Thursday, July 1, 2010

Number 10 - Loss of confidence in his ability to command

Capt. William Kiestler, commanding officer of Norfolk Naval Shipyard was fired on 30 June 2010. Vice Adm. Kevin McCoy, commander of Naval Sea Systems Command, cited a loss of confidence in Kiestler’s ability to command.

Captain Kiestler failed to ensure critical maintenance work was being performed according to procedure and loss of situational awareness with respect to the status of ongoing submarine projects.

Considering the state of Navy materiel readiness these days, we should expect to see more of this.


Anonymous said...

Three posts ago you said the Navy can't operate its equipment and now you say they can't maintain or repair it. What can the Navy do? I'm curious.

Anonymous said...

We can play football at the D1 level.

Anonymous said...

Although the CO is ultimately responsible, his people should also share the blame, XO/DEPT heads/CMC/LCPO and LPO's should be going right along with him. We are in the "I" will not get in trouble instead of we will not get in trouble, the "we" ensures the team concept and success, not failure.

Anonymous said...

We are over halfway through the year and now have had 10...yes 10 major and minor Commanding Officers relieved for cause. From everything from a "loss of confidence to command," a command climate where senior enlisted leadership was forced to take "time outs" in angle irons on the ship and CO's who just couldn't keep their sexual peccadillos to themselves...from "fooling around with the help" or going out in town looking for prostitutes.

I would argue that the problem we are having is not WHO we are selecting for milestones and command, but HOW. I recently commented on a blog piece on this sight where the FITREP and Selection Board system is beyond broken. These fired CO's are the result of that broken FITREP and selection board system.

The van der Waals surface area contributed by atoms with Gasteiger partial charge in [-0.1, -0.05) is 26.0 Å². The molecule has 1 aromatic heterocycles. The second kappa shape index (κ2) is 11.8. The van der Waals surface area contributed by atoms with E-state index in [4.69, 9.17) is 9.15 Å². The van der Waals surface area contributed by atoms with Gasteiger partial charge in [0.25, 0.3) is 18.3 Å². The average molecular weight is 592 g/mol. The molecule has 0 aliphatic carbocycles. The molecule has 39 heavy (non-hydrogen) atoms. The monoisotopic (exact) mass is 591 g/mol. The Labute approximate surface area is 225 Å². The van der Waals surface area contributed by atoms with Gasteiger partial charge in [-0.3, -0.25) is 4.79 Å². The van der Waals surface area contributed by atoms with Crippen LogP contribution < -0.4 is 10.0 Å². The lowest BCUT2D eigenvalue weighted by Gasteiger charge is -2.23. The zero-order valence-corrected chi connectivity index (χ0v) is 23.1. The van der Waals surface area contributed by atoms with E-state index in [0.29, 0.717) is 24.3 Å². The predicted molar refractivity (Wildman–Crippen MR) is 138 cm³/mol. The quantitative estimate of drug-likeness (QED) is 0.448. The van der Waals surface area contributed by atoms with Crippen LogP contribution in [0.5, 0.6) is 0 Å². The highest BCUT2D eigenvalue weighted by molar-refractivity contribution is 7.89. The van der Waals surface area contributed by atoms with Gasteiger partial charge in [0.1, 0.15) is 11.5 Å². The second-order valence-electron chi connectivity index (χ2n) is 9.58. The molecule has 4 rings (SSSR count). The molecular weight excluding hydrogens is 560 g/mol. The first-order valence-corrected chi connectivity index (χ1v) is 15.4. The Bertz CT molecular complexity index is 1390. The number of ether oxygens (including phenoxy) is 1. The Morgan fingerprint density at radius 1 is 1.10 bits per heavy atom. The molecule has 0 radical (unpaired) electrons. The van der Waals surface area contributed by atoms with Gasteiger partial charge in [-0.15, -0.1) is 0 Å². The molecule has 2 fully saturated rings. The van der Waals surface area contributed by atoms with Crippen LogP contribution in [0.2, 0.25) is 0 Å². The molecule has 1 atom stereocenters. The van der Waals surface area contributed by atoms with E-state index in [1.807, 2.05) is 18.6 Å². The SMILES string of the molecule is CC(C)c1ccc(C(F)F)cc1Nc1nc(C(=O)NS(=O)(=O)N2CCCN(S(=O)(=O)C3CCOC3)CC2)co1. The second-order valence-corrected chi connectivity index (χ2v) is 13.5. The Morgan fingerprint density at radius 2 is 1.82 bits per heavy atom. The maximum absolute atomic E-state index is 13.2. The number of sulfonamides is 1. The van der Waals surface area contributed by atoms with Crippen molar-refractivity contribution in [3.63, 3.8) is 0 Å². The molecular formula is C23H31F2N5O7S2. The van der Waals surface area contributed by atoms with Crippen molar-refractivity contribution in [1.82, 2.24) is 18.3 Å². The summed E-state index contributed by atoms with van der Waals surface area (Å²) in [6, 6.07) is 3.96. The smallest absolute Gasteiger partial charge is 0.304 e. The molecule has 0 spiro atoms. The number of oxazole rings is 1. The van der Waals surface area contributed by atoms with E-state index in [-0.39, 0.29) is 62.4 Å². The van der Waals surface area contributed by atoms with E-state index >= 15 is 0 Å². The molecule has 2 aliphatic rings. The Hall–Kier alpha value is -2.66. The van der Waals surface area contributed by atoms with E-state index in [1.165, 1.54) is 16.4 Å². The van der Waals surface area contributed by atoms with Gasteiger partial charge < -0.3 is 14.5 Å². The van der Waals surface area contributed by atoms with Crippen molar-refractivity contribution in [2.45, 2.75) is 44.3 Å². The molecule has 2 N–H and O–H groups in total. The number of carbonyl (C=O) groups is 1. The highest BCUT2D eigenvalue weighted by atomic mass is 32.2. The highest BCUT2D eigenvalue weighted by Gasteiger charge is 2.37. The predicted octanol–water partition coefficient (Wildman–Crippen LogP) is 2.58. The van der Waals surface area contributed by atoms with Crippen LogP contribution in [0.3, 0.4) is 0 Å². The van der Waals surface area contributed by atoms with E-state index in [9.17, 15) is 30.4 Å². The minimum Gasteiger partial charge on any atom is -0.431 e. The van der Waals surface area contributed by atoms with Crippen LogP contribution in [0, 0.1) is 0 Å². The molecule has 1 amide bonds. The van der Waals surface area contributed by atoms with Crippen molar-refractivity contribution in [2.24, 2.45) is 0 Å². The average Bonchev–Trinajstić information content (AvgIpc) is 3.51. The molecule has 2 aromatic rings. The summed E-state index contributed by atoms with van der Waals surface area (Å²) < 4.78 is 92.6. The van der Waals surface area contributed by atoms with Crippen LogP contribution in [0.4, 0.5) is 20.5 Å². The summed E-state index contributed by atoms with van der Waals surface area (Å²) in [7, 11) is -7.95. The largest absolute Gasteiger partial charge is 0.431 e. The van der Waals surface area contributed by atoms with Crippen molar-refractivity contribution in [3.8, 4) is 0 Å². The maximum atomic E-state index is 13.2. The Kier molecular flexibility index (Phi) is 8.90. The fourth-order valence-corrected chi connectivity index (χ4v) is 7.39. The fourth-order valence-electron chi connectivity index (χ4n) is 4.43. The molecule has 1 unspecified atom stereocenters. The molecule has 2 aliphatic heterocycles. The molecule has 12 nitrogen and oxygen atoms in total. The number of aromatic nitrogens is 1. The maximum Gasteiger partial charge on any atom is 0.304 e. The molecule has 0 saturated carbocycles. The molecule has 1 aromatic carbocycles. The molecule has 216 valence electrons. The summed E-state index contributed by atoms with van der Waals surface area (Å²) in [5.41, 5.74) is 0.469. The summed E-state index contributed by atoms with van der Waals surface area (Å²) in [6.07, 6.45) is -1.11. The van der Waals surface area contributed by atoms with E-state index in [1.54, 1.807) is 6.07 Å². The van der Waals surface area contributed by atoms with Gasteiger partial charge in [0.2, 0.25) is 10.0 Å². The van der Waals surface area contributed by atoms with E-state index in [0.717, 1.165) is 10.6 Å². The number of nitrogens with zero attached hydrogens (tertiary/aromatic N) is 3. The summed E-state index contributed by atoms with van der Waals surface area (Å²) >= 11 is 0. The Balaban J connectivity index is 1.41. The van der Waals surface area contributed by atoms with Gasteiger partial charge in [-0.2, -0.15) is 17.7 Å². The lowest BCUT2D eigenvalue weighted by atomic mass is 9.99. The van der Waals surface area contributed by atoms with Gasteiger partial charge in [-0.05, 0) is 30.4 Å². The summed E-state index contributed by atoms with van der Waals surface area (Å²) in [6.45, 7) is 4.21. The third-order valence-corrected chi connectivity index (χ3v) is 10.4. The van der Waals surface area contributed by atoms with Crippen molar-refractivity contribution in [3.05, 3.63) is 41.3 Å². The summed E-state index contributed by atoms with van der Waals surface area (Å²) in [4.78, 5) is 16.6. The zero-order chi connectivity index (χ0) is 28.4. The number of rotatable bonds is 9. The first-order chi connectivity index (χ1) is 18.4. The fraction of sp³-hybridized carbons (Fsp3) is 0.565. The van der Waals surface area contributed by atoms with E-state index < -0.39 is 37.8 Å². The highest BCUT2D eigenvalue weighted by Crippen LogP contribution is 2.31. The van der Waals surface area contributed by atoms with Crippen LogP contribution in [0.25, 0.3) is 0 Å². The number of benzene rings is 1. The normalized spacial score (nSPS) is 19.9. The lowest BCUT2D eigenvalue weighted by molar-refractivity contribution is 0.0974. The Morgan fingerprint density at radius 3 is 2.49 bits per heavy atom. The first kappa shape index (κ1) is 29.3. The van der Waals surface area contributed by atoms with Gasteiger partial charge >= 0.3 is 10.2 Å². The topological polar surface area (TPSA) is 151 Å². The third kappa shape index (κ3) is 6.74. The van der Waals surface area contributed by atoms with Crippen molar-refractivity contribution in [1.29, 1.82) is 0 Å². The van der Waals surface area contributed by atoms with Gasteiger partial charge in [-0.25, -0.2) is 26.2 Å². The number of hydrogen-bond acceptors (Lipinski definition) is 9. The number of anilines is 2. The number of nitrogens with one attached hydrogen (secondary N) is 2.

The plurality of senior Navy leaders that are selected for promotion and command are competent and are good for our commands, our people and our Navy, but the ten people that have been fired this year and the CO's and OIC's that have been fired in previous years are the folks that "fell through the cracks" of this broken system. These fired CO's most likely had problems earlier in their career that were not properly and honestly documented by their CO's and Reporting Seniors in FITREPs. Most likely, these RS's and CO's "gamed" the system.

If... and I say IF the system of selecting these folks for promotion and milestone assignments has worked properly, I seriously doubt we would be reading about the "Navy's Shame" on the front pages of Navy Times in increasing numbers.

I would also argue that the "top talent" that didn't get selected for milestones and promotion and ended up on the cutting room floor, that talent was/is now being wasted in BS jobs at a "terminal paygrade" or is being utilized and being handsomely paid for in the private sector.

We MUST get away from gaming the system on FITREPS, ending the "zero defect" mentality of evaluating our officers on FITREPS and selection boards and begin a culture of "truth in advertising" and "quality content" for evaulation and selection. If we do not, the trend of fired CO's will continue from now into infinity.

My 0.02.

Anonymous said...

Talk about being set up to fail. How could this guy succeed with the current state of Navy maintenance?

Anonymous said...

The number of COs relieved for cause already this year is a concern. However, consideration has to be given to the number of CO positions in the Navy and how many officers have successful command assignments. I'm confident the "good" percentage will far outweigh the "bad" percentage.

Again, it isn't to say the failure rate is tolerable. It isn't. But no one has been talking about the Navy-wide success rate. Glass half full?

This also isn't to say that "My 0.02" doesn't have valid points. There always is room for improving the FITREP and command selection processes. It could be that such improvements would lead to detecting whatever character flaws that result in these types of relievings. We'll never know.

As for being set up for failure, no one can hide behind the overall state of Navy readiness. COs have a duty to carry out the command's mission. There are processes for addressing / reporting inabilities. It appears this CO didn't have the proper processes in place / enforced that would keep him informed so he could take the appropriate action -- "...failed to ensure critical maintenance work was being performed according to procedure and loss of situational awareness with respect to the status of ongoing submarine projects."